Team Leadership Toolkit

Leadership Styles

Adair Leadership Model

John Adair developed this simple but powerful and widely used model when he was senior lecturer in military history and adviser in leadership training at the Royal Military Academy Sandhurst. It has since been used widely internationally in leadership development and training.

John Adair's leadership model

The Adair model describes leadership as the balancing of the three elements depicted above as overlapping circles. They are:

The Task Needs

The work that the team leader needs to carry out to ensure that the task gets done satisfactorily.  Key words are:

The Needs of the Team or Group itself

The need to develop and maintain working relationships amongst team members so that the task can be accomplished.  Key words are:

The Needs of each Individual.

Each team member also has their own needs, pressures and ideas, and is also usually a member of other groups (their family, section, profession) who also have their own needs to fulfil.  Key words are:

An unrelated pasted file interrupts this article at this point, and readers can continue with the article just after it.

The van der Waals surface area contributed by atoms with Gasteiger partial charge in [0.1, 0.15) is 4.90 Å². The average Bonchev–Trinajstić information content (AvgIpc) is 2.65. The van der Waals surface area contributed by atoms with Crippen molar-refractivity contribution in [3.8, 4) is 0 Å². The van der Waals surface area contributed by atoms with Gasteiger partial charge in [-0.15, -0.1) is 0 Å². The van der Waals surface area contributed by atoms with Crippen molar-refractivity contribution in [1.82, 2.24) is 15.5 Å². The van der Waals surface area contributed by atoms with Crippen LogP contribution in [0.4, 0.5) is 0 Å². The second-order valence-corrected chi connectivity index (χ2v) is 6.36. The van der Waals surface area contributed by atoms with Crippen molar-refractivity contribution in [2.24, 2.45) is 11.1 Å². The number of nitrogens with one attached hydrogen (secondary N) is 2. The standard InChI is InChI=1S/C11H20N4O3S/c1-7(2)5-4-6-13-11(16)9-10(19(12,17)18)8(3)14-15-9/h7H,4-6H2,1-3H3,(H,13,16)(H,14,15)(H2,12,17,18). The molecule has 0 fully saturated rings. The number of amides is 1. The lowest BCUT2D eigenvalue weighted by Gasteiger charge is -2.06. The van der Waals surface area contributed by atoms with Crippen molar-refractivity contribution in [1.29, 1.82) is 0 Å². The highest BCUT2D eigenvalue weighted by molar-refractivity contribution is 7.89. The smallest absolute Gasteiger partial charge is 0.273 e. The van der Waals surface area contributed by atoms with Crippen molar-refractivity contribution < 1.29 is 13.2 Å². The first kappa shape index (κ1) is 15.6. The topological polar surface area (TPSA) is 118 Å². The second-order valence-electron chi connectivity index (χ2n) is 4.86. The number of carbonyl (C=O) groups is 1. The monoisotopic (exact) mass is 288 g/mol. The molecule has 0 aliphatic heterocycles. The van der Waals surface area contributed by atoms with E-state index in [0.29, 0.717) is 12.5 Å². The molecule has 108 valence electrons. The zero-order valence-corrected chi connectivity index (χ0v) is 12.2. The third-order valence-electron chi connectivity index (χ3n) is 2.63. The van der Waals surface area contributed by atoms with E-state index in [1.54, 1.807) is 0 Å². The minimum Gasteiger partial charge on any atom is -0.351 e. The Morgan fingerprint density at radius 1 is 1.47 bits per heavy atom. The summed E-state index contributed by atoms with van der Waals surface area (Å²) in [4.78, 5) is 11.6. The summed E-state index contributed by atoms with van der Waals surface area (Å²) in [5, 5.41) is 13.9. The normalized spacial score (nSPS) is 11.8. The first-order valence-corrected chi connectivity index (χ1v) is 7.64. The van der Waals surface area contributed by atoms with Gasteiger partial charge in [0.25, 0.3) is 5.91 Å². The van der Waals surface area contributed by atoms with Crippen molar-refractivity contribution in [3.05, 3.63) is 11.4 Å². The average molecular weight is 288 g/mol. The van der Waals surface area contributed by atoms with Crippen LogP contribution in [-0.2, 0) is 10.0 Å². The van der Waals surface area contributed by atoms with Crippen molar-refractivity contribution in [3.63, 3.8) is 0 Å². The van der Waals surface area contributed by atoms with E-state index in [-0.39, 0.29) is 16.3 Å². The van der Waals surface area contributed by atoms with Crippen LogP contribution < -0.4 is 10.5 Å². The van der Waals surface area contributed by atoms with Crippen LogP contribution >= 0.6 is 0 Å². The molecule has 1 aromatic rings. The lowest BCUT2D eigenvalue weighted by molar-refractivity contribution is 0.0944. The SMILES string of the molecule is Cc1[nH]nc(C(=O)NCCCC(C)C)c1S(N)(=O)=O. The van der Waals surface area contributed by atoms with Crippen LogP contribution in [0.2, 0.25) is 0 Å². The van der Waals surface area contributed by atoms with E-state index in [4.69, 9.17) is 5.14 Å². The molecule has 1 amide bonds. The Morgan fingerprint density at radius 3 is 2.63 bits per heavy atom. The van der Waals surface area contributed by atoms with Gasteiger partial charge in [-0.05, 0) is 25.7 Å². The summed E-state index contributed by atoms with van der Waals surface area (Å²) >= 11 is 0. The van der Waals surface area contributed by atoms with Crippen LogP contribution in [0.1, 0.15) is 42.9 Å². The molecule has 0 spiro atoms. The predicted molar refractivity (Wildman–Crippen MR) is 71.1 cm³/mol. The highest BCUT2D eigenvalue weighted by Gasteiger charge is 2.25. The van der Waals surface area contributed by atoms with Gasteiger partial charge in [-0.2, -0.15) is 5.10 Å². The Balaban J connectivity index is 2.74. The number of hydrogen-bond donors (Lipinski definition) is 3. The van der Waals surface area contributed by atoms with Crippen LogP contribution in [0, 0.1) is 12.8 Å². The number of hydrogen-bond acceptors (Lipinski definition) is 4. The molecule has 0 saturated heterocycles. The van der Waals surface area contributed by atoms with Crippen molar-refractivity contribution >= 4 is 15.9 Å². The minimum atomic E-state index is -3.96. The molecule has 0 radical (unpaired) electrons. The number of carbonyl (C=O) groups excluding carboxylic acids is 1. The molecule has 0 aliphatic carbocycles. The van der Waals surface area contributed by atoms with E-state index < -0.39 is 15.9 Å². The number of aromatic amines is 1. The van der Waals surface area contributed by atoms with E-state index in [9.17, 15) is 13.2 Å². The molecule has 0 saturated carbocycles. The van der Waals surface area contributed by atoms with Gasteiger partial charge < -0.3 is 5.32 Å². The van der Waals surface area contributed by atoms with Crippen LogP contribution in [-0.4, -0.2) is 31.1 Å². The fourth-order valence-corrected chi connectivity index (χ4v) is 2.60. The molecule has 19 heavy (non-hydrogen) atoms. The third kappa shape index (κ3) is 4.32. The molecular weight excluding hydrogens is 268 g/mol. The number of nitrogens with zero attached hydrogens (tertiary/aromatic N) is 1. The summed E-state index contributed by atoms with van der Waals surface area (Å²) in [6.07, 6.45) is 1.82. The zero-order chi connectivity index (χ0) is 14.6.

He emphasises the importance of distinguishing the individual from the group. There will seldom, if ever, be a perfect match between the needs of the individual, the group and the task. The leaderís job is to be aware of the tension and to manage it. The key to success lies in the leader achieving and maintaining the appropriate balance for the particular group that they are leading, and resisting the urge to focus on those areas that they personally feel most at home with.

The following assessment checklist has been used by some leaders with their groups.

TASK: Did the leader:
  • get the task done as required?
  • understand the task?
  • get all the relevant information from their Boss?
  • define the Problem?
  • make a plan of action and keep to it?
  • test ideas and solutions?
  • make the best use of resources?
GROUP: Did the leader:
  • tell them enough about the task?
  • explain why the task was necessary?
  • get agreement on what the group goals should be?
  • agree group standards? (e.g. time limits, quality)
  • summarise progress (during and at the end)?
  • criticise the group constructively?
  • praise the group appropriately?
  • maintain harmony?
  • keep the group to its purpose?
  • involve them in decision making?
  • ease tension with humour?
INDIVIDUAL: did the leader:
  • give each person an appropriate job to do?
  • explain the significance of each personís job to them?
  • check understanding?
  • check on special skills or knowledge?
  • consult, listen and acknowledge?
  • tell each person hoe they were getting on?
  • discipline where necessary?
  • set a good example?